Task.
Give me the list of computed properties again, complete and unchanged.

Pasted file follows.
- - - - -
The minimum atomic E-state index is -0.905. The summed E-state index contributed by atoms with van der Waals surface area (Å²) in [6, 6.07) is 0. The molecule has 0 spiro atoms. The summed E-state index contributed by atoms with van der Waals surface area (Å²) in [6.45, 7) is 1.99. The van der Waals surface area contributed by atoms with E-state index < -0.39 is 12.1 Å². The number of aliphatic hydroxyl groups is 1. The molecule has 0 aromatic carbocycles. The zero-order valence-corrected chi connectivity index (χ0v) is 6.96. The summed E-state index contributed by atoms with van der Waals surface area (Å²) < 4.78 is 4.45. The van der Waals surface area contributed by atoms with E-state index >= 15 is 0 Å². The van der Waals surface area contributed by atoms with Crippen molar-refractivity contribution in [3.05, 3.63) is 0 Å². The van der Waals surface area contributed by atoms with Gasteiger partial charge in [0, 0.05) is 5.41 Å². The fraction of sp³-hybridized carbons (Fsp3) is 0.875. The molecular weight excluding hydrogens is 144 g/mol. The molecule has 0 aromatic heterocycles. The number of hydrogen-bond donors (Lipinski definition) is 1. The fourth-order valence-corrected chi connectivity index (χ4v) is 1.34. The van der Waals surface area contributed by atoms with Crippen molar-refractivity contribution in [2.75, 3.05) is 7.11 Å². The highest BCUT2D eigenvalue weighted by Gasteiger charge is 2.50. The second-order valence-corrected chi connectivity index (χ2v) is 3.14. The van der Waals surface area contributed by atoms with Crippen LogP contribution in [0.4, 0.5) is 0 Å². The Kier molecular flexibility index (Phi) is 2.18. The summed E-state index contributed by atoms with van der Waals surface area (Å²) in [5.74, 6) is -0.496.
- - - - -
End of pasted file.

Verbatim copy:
The minimum atomic E-state index is -0.905. The summed E-state index contributed by atoms with van der Waals surface area (Å²) in [6, 6.07) is 0. The molecule has 0 spiro atoms. The summed E-state index contributed by atoms with van der Waals surface area (Å²) in [6.45, 7) is 1.99. The van der Waals surface area contributed by atoms with E-state index < -0.39 is 12.1 Å². The number of aliphatic hydroxyl groups is 1. The molecule has 0 aromatic carbocycles. The zero-order valence-corrected chi connectivity index (χ0v) is 6.96. The summed E-state index contributed by atoms with van der Waals surface area (Å²) < 4.78 is 4.45. The van der Waals surface area contributed by atoms with E-state index >= 15 is 0 Å². The van der Waals surface area contributed by atoms with Crippen molar-refractivity contribution in [3.05, 3.63) is 0 Å². The van der Waals surface area contributed by atoms with Gasteiger partial charge in [0, 0.05) is 5.41 Å². The fraction of sp³-hybridized carbons (Fsp3) is 0.875. The molecular weight excluding hydrogens is 144 g/mol. The molecule has 0 aromatic heterocycles. The number of hydrogen-bond donors (Lipinski definition) is 1. The fourth-order valence-corrected chi connectivity index (χ4v) is 1.34. The van der Waals surface area contributed by atoms with Crippen molar-refractivity contribution in [2.75, 3.05) is 7.11 Å². The highest BCUT2D eigenvalue weighted by Gasteiger charge is 2.50. The second-order valence-corrected chi connectivity index (χ2v) is 3.14. The van der Waals surface area contributed by atoms with Crippen LogP contribution in [0.4, 0.5) is 0 Å². The Kier molecular flexibility index (Phi) is 2.18. The summed E-state index contributed by atoms with van der Waals surface area (Å²) in [5.74, 6) is -0.496.